Program Director David Everett was giving us a final pep talk on the last day of class, one night before we all would stand before a crowd of friends, family, faculty and fellow students and read an excerpt of our writing. We were finishing our graduate degrees in the Johns Hopkins Writing Program, leaving the supportive world of academia and facing the cold truth of post-graduate writers: many of them don’t write. David’s wise words boiled down to three things: you’re all great, go write, don’t watch television.
I headed out into the cool night after class, just as I had once a week for the past three years, and began my long trek home to West Virginia. Despite the distance and the hour, I always enjoyed my drives home after class. I’d catch the Metro at Washington’s Dupont Circle just a few blocks from the Hopkins building, ride it to the end of the line in Maryland and then drive an hour to Shepherdstown, WV where I live. Once past the DC suburbs, the traffic would thin out. I’d relax, turn on NPR and listen to Tom Ashbrook and Warren Olney dissect the day’s issues.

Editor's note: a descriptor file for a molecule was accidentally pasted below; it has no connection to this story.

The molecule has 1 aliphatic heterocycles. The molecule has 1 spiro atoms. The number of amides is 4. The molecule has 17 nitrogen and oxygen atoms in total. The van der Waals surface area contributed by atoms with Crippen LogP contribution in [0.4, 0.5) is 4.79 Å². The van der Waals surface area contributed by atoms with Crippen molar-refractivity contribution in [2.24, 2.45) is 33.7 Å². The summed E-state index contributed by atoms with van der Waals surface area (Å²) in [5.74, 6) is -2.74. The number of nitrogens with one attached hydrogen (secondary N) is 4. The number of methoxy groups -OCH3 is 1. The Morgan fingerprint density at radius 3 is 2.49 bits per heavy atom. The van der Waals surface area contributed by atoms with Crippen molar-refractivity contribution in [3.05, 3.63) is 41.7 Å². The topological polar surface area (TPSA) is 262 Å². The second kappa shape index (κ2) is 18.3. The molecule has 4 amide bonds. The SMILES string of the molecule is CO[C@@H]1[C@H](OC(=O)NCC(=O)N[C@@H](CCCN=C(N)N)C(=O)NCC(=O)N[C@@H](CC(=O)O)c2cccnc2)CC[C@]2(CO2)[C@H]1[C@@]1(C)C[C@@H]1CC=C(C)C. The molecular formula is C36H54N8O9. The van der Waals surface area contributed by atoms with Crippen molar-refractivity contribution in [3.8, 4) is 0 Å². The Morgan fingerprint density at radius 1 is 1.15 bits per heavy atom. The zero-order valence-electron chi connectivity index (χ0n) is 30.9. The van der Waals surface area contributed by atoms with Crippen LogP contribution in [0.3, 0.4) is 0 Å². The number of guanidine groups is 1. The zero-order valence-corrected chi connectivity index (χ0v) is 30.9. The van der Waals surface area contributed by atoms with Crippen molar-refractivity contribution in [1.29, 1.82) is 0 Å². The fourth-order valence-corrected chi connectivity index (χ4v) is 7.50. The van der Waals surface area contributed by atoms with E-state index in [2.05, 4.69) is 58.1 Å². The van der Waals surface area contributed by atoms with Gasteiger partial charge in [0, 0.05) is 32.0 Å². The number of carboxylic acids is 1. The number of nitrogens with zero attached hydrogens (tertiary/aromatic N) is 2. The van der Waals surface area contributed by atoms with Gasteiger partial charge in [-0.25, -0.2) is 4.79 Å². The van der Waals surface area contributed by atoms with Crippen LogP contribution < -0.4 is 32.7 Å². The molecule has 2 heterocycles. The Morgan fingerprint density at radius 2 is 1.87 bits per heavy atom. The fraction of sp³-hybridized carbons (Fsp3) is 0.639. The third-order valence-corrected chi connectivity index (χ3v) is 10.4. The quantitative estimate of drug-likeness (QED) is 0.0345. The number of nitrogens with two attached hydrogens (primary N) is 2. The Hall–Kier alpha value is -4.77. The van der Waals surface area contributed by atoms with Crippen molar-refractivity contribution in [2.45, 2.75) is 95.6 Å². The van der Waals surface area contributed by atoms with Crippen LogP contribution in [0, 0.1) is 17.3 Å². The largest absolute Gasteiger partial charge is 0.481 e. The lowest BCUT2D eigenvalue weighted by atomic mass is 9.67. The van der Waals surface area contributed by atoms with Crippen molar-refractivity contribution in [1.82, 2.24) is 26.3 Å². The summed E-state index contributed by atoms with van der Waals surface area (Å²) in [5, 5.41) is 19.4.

But last week after that final class, I realized it wasn’t just the calm voices of NPR correspondents and the light traffic of late night in West Virginia that soothed me. It was also the suspension of time I felt while in school. I began the Hopkins program in my mid-forties, while struggling with a medical mystery and craving a career change. Much of my time in the program included regular visits to physical therapists and specialists in search of an accurate diagnosis and effective treatment. Life was on hold while I pursued two goals: getting healthy and becoming a writer.
I’m feeling much better these days with effective treatment (stay tuned for my story on my condition, myofascial pain syndrome, to be published soon). And on Friday, May 3, I read a condensed version of my essay “Passages” to the Hopkins crowd as a final requirement for my degree. That same week, editor David Lillard published this essay as a feature in the May issue of The Observer of Jefferson County. “Passages” explores the continuous, clock-like migration of the wildebeest herds across the East African plains each year, the immortality inherent in their multitudes, and the premature death of my mother in her fifties. Perhaps it was a fitting choice for a final school project. My clock is now ticking, and it’s time to move on.